I conceive diplomacy as mostly a principal-agent based problem. I believe that many problems in diplomatic negotiations can be traced back to the classic effects of asymmetric information. Since two principals, in this case two states, cannot negotiate with each other directly in most cases, these arbitrations are carried out between various agents. Those agents are of course not always the ambassadors. In a broad meaning, one can apply the principal-agent paradigm to diplomacy by every negotiating process initiated by the state.

Through the lens of the principal-agent paradigm, I perceive the main task of diplomacy to achieve a good negotiating position, for example through an informational advantage. However, due to globalization, state-to-state diplomacy has been drastically weakened. The negotiating game is now mostly carried out within other institutions with lower transactions costs. Two countries want a new trade deal? Just orientate on WTO Rules. Sue another country? Call the International Criminal Court. A few voices made reasonable arguments even for abolishing unnecessary embassies and only keeping the crucial ones. The Trump administration, for example, seems not eagerly committed to fill the around 18 vacant ambassador positions hastily.

Certainly, the globalization combined with the expansion of robust institutions leaves little space for traditional diplomacy as a driving force in interstate relations. This is not necessarily a bad development: As Paul W. Meerts points out, this can be a huge chance for weaker states since negotiating in multilateral rather than bilateral constellations tends to weaken the position of stronger states. Thus, playing out the trump cards in negotiations will be harder for the hegemon. We can currently witness this in the Brexit debate: Even though the strong states, Germany and France, have a vast repertoire of power resources to use as leverage against GB in the negotiations, the can hardly deploy them through EU’s multipolar negotiating structure.

Contrary, there are also recent examples of deploying bilateral traditional diplomacy measures successfully. China’s initiation of Italy’s accession to the Belt Road Initiative (see Tridivesh Singh Maini’s great article here for a quick overview) is a prime example for this. But no other case shows the weaknesses of bilateral diplomacy in a more drastic way: China was able to transpose their tremendous power resources into a deal which heavily favours the Chinese economy. The very ambiguous agreement laid down a strategy of “closer economic collaboration.” The oppositional criticism of the deal coming from the very left and the right is based on economic nationalism and thus misses the important point. Chinese government exerts immense influence on key enterprises like  Tencent, Alibaba, and Badoo: Digital fundamental research topics such as AI were distributed to the firms not through competition but through the state ( I highly recommend Amy Webb’s EconTalk if you want to dig deeper into this.). Once they build sufficient digital infrastructure here in Europe, network effects and technological advantage will come into effect and engender high entry barriers and exit costs. This makes it easy for China to enforce its regulation rather than obeying European ones. Although it is hard to finally determine if multilateral negotiations would have secured a politically better deal, I favour higher short-term transaction cost of multilateral negotiations over the long-term threat showed above.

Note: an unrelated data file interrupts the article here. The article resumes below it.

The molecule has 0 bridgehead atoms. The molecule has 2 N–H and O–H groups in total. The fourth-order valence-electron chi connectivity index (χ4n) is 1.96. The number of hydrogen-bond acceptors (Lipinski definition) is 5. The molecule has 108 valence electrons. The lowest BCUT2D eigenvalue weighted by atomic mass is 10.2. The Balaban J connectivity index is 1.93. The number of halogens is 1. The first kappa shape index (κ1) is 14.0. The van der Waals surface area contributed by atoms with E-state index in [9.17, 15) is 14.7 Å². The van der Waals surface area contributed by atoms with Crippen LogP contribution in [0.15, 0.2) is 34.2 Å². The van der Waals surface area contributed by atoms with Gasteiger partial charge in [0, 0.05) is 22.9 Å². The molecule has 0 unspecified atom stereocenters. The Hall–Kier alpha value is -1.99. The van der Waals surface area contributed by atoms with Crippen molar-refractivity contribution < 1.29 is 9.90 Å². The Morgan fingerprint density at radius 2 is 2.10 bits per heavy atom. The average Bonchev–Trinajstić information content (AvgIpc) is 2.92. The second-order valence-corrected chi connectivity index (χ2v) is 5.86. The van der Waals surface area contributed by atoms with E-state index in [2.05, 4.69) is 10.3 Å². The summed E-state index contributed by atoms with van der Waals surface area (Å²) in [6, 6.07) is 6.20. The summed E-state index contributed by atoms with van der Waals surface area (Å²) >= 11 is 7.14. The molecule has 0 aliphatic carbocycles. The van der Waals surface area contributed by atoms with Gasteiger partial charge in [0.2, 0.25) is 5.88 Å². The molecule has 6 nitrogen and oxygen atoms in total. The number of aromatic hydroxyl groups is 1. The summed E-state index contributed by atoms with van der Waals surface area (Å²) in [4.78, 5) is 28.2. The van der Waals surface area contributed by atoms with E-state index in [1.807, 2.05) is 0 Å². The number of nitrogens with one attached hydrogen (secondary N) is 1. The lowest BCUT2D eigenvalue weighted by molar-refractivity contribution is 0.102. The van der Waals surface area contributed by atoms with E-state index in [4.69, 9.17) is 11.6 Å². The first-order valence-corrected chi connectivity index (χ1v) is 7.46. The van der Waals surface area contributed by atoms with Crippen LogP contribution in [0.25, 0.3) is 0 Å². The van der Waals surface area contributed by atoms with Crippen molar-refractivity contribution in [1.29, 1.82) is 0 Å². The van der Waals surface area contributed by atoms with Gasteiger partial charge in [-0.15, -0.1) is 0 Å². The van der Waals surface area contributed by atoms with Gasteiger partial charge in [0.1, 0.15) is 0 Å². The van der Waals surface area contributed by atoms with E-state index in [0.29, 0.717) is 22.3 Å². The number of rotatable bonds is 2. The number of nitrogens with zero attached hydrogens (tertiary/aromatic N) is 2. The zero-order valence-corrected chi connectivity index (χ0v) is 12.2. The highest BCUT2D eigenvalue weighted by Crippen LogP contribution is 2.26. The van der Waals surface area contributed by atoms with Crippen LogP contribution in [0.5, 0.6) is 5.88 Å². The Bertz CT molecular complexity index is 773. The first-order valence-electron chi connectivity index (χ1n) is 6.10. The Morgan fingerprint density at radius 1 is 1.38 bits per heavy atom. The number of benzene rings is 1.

Embassies as service provider

Of course, taking care of a good interstate negotiation position is not the only task of an embassy. A popular counterargument is that the principal-agent perspective neglects the vital daily business of embassies to help their citizens abroad. Speaking of large and prestigious Embassies though, I estimate that their role as service provider for abroad living citizens will further decline. Most of their maintenance work for citizens living abroad will be redundant due to technological process and further institutionalization. Renewing a Passport, issuing visas and transporting back coffins (yep) are a frequent task, but easy to “source out” to private actors in the future.

But what is the role for ambassadors and embassies then?

This question is where it gets interesting in my opinion. Deeply rooted in international conventions and international customary law, discreet and silent work has been prerequisite for an ambassador. Carefully collecting small pieces of information and building bridges to local actors were the key for a good negotiating position. But as elaborated above, international institutions do the job more efficiently. A new role of ambassadors as advocates for concrete policy measures would be diametrically opposed to international conventions. Based upon the “legality creates legitimacy” premises, a further politicization of diplomacy seems not at present having a majority and thus is unlikely to be buttressed by legal means.

However, if we fall back into a narrative of nationalism, bilateral diplomacy will regain relevance. Otherwise, it will continue to slowly lose importance and eventually wane. Hence, the main challenge nowadays is to look for the right niche for traditional diplomacy – and it seems that it has not been found yet.